Over the past 12 months, 44.66 inches of precipitation fell in Iowa, on average.”Puts us second, behind just 1993, which was quite a bit yet wetter yet than this year,” says State Climatologist Harry Hillaker. “But, still, second’s pretty wet when you have 138 years of weather records.”
It was the fifth-wettest July on record and June, 2010, ranks as Iowa’s wettest June ever.
“Many people are surprised, especially by that month of June — I say, it’s the wettest June ever, the second-wettest (month) of any calendar year on record — yet not really a tremendous amount of flooding going on in that particular month,” Hillaker says. “The bigger flooding came a bit later, late July in northeastern Iowa, the Maquoketa River especially, and then during the second week of August with flooding mainly in central Iowa, but overall flooding not as severe as you’d anticipate with so much rainfall.”
The Lake Delhi Dam collapsed in flooding in July and the lake drained away. In August, a deluge sent floodwaters cascading through Ames and the small town of Colfax was swamped, as well as some low-lying areas on the east side of Des Moines.
The state climatologist says most of the state had a fairly normal spring for precipitation.”That helped give us a little more capacity to handle some rain when the very wet summer came along and that would be quite a contrast to what happened in 1993 and 2008 where you had persistently cool weather throughout the spring and summer and wet weather during that spring season those other years,” Hillaker says. “And also a big factor was that it was much warmer this year during the growing season, each month warmer than usual — some of those months quite a bit warmer than usual — and that means more evaporation drying things out a little bit better between the rain events.”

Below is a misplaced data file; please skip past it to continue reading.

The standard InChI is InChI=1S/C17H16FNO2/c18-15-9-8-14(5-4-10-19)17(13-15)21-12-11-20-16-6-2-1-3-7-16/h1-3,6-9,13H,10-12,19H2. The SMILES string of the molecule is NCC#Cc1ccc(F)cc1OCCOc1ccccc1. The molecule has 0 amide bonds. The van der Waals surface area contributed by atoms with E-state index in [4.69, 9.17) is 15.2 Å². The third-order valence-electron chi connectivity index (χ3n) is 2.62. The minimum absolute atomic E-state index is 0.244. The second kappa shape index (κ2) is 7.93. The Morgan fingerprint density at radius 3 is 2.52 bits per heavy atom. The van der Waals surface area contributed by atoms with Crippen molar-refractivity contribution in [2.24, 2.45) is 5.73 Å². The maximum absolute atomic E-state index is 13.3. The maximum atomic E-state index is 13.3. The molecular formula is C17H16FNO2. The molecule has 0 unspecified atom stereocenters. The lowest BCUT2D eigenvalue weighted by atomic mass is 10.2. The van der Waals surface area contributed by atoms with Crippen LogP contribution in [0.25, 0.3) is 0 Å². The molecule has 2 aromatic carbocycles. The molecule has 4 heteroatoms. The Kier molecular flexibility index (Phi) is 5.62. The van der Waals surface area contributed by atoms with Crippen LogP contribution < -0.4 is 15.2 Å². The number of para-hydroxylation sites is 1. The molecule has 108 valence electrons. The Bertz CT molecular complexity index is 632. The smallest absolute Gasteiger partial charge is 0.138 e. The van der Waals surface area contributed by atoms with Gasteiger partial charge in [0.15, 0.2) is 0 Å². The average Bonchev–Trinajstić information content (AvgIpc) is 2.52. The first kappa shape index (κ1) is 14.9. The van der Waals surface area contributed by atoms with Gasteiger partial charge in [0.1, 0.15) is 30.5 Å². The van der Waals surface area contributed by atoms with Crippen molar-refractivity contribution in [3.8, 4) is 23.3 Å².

Despite the rather chilly start to 2010, temperatures for the year averaged out to be “fairly close to normal” according to Hillaker.
“Four-tenths of a degree above normal for the yearly average and that was with the three winter months — January, February and December (2010) all being much colder than usual yet all the nine intervening months — March through November — all a little bit on the warm side of normal,” Hillaker says. “It averages out…to a little bit on the warm side for the year, as a whole.”
Hillaker has predicted this winter will be a bit colder and snowier than normal.